Why an Apple Cider Vinegar Rinse is Life!
Apple Cider Vinegar is not just for brining your Thanksgiving turkey. It has many uses inside and outside of the kitchen. It’s loaded with many health benefits and there are lots of people who swear by its medicinal powers.
But did you know that ACV is a gem for our natural hair? Yes ma’am! I know it smells funny and it has a color that’s worthy of the slickest side-eye but trust me when I say, you’ll never want to have another washday without it!
So today, I washed my hair. I don’t use a lot of synthetic polymer products (aka silicones) on my hair so I don’t usually have a ton of buildup. However, I am a stickler for a clean, pH balanced scalp. Most of the shampoos we use lean toward the alkaline side and can alter the pH environment of your hair. This can lead to a host of issues for anyone if it’s not brought back into balance. During the shampoo process (because its more alkaline), hair swells and the scales on the cuticle open, making it more prone to breakage.
Anyhow, the main reason I love CV is because it kills greasy feeling buildup on my scalp. If you use a mixture of one part ACV and three parts water, you can use it as a back-up rinse after you shampoo. I like to use it after I shampoo versus before because I think that the shampoo process helps to break up build-up. Apple Cider Vinegar just seals the deal.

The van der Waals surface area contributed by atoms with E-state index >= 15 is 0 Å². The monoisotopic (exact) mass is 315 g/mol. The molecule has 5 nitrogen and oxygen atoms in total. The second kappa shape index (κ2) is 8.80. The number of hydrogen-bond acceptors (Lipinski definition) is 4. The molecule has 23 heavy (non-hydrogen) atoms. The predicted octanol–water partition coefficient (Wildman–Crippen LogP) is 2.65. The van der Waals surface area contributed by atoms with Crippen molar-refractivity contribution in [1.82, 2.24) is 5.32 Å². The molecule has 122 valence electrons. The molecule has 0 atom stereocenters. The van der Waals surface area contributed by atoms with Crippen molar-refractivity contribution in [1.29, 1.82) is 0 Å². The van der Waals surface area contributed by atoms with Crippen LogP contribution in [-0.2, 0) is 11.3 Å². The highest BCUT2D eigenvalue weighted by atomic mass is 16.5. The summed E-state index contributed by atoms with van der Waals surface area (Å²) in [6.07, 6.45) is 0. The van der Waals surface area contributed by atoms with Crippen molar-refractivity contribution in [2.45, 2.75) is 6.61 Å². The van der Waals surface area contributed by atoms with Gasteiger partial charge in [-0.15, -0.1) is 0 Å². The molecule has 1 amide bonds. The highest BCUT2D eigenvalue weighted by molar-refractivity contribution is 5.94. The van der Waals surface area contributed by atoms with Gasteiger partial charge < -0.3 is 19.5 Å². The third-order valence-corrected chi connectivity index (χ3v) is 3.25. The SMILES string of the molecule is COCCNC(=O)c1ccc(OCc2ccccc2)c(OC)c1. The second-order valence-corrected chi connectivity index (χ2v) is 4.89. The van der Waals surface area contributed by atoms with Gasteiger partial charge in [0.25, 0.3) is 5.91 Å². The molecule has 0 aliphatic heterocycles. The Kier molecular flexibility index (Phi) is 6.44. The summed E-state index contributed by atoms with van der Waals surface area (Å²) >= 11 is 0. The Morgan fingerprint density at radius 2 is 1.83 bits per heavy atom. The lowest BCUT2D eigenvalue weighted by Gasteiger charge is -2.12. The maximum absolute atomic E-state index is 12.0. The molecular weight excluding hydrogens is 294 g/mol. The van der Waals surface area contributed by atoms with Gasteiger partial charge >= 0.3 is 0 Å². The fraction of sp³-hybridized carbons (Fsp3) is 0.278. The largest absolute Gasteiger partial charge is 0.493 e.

When I use our Black Soap Shampoo, my scalp never feels dry, which I love. Most other shampoos leave my hair feeling like straw. It’s important to use shampoos that are formulated for natural hair. Others can strip because they are designed to remove oils that weigh hair down. WE NEED OILS. But again, since shampoos are alkaline, we still need something to regulate the environment of our hair.
I took a cup of about 2/3 water and 1/3 ACV. I made sure the water was cool, and I had my hair parted in sections of 4. I poured the ACV mix onto my scalp and hair. Because I have lots of hair, I had to repeat this process two times. I massaged the solution into my scalp, which allowed me to work the mix through so that every area of my head received ministry. (yes, ministry! lol) With the massage, I had to make sure that I wasn’t creating any additional tangles. Slow and methodical motions without the fingertips leaving the scalp did the trick. In addition to working the mix through, I helped to stimulate my hair follicles.
What is apple cider vinegar? It’s basically fermented apples. Apples are full of potassium, malic acid, pectin, and calcium, and the fermentation fortifies the end product (which we know of as ACV) with additional acids and enzymes. ACV contains a pH of about 3 (on the acidic side of the pH scale). When we dilute it with water, it helps to balance the pH of the hair. I recommend adding this step after a good and thorough shampoo.
How has adding ACV to your wash day regimen benefited your natural hair?